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Jewish World Review Feb. 6, 2004 / 14 Shevat 5764

Steve Young

Steve Young
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Consumer Reports

Has The Joker Become a Joke? Reviewers Ripping New Dennis Miller Effort A Bit Premature | Is Dennis Miller's new CNBC show a joke? That's what most every television reviewer who is not writing for Newsmax would have you believe. But if you truly know how a good joke is developed, then you know that, at best, the reviewers have been hasty.

Writing a good joke takes time. So does making a good show.

Dennis actually worked for me during the early days of stand-up. You know, when we were making jokes out of rocks. At the time, the one day more syllables than a mouth should be legally allowed to utter in one breath comic intellect used props. What would have happened if he would have continued on that path? Would President Bush warmed up to Carrot Top no matter how perspicacious? Point is, he was still finding his comic legs, um, mouth.

Same goes for his CNBC act. Miller is trying something new, so he says. And like any new and creative effort, it should be born out of chaos. You throw a lot of stuff against the wall and you keep what sticks. Of course, much of the, um, stuff, that's supposed to fall on the floor has ended up on the show. But I come not to bury Dennis's show. I come to bury Dennis. At least the Dennis who seems to have forgotten what made him a unique talent.

As I found in speaking to many notables from all fields for my book, "Great Failures of the Extremely Successful: Mistakes, Adversity, Failure and Other Stepping Stones to Success," mistakes and failures can be the stepping stones to success. In sports they call it practice. In science they call it research. In comedy they call it, amateur night at the Improv. 'Course at the Improv there aren't, a .4 rating looking on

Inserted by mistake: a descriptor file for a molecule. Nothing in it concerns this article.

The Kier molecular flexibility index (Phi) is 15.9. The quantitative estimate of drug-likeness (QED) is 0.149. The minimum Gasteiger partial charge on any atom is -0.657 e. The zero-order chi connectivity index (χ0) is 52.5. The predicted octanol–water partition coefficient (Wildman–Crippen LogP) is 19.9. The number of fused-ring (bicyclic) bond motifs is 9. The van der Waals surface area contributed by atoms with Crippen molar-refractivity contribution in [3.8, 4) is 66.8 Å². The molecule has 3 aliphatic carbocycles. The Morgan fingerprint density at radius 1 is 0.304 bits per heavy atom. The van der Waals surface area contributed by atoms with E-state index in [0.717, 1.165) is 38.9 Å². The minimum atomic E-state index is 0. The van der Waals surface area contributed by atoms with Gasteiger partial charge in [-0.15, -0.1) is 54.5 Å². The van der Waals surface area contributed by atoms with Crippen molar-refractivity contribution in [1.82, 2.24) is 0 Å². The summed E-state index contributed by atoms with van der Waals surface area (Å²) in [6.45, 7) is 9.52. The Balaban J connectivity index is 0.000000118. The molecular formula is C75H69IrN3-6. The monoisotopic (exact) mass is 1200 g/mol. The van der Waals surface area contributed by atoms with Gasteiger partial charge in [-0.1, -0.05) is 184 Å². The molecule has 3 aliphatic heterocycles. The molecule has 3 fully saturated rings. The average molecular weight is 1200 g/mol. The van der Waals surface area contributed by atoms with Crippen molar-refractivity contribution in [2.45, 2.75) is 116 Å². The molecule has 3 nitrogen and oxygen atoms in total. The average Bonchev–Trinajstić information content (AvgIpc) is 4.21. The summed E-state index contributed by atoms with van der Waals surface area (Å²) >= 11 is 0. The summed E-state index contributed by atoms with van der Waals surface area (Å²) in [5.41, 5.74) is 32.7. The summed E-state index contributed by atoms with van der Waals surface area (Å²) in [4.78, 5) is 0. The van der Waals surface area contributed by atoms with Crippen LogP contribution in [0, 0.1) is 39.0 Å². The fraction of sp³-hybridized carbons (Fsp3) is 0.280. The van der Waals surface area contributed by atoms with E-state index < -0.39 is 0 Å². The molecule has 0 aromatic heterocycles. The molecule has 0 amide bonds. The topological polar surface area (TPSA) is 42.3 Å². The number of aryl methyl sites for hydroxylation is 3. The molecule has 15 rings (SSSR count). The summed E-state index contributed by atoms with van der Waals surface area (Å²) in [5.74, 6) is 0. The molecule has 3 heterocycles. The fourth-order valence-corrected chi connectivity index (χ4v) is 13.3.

For that reason alone, Miller has taken the first step. I mean the mistake steps. The show is a bit of all over the place. His decision to make the pre-premiere statement to give his pal, the President, "a pass," was, in the least, too early to make that kind of decision. Even non-liberal show hosts like Sean Hannity and O'Reilly make it clear to their audiences that if the President or his administration does something they disagree with they will not shy away from pointing it out. But not Miller.

Instead, Miller has chosen to refine the chaos long before the chaos had even begun. He hadn't hit the air and he already limited his opportunities. He's placed so many of the comic possibilities out of bounds. How tight must Miller's comic chops clench when he's lobbed soft balls that every other political humorist will hit out of the park and he has to remain on the bench?

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His buddy-buddy protection policy demeans the state of political satire, the location where Miller has been at his best. This past week alone, by his own choice, Miller cannot attack...

His pal's voluminous federal budget.

His buddy's new voluminous deficit

His friend's call for legislators to be careful with our money

His chum's new medicare plan miscalculation.

His new best friend's get together with David Kay

His crony's lack of job growth in his economic recovery.

In Miller's former non-partisan, scathing, whip the big boys into shape, offering proof that ALL the emperors wear no clothes, fun and farce, he would have ripped his friend a new multi- syllabic orifice.

Anyone who thinks that Miller's show is not a work in progress is not familiar with how television works or has never seen an inane network note (see the hysterical book "A Martian Wouldn't Say That " by Leonard Stern/Diane Robison). I've got to believe that Dennis won't be happy for long forced to work with half his brain tied behind his back That's for REAL political hacks, not those with a real sense of humor.

Perhaps Miller will rethink his hands-off-the-president decision. Perhaps that will be just part of the chaos and blunders that lead to a success. Perhaps once again, Dennis Miller will be funny.


JWR contributor Steve Young, Prism Award winner and Humanitas Prize nominee for his television writing, is film correspondent for BBC radio. He is the author of "Great Failures of the Extremely Successful: Mistakes, Adversity, Failure and Other Stepping Stones to Success," "The 130 Tales of Winchell Mink," Harper Collins (Winter, 2003) and the director/writer of "My Dinner With Ovitz." His website is Comment by clicking here.


© 2004, Steve Young